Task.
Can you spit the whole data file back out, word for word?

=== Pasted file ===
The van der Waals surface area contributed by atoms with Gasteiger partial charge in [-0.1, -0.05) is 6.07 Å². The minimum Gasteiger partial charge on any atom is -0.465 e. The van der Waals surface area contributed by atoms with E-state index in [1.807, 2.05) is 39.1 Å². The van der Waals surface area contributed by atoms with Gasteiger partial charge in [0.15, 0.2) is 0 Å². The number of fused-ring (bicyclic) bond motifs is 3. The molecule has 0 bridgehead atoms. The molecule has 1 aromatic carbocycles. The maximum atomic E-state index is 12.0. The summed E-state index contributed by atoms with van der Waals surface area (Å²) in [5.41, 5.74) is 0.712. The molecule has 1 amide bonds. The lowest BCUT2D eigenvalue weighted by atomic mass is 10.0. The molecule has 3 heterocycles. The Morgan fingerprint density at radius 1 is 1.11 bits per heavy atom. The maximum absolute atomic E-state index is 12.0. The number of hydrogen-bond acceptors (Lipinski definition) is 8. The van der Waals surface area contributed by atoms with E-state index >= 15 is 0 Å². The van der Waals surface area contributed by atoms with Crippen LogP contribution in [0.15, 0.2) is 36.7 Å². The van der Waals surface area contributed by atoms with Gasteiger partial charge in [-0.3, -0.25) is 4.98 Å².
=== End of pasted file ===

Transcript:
The van der Waals surface area contributed by atoms with Gasteiger partial charge in [-0.1, -0.05) is 6.07 Å². The minimum Gasteiger partial charge on any atom is -0.465 e. The van der Waals surface area contributed by atoms with E-state index in [1.807, 2.05) is 39.1 Å². The van der Waals surface area contributed by atoms with Gasteiger partial charge in [0.15, 0.2) is 0 Å². The number of fused-ring (bicyclic) bond motifs is 3. The molecule has 0 bridgehead atoms. The molecule has 1 aromatic carbocycles. The maximum atomic E-state index is 12.0. The summed E-state index contributed by atoms with van der Waals surface area (Å²) in [5.41, 5.74) is 0.712. The molecule has 1 amide bonds. The lowest BCUT2D eigenvalue weighted by atomic mass is 10.0. The molecule has 3 heterocycles. The Morgan fingerprint density at radius 1 is 1.11 bits per heavy atom. The maximum absolute atomic E-state index is 12.0. The number of hydrogen-bond acceptors (Lipinski definition) is 8. The van der Waals surface area contributed by atoms with E-state index >= 15 is 0 Å². The van der Waals surface area contributed by atoms with Crippen LogP contribution in [0.15, 0.2) is 36.7 Å². The van der Waals surface area contributed by atoms with Gasteiger partial charge in [-0.3, -0.25) is 4.98 Å².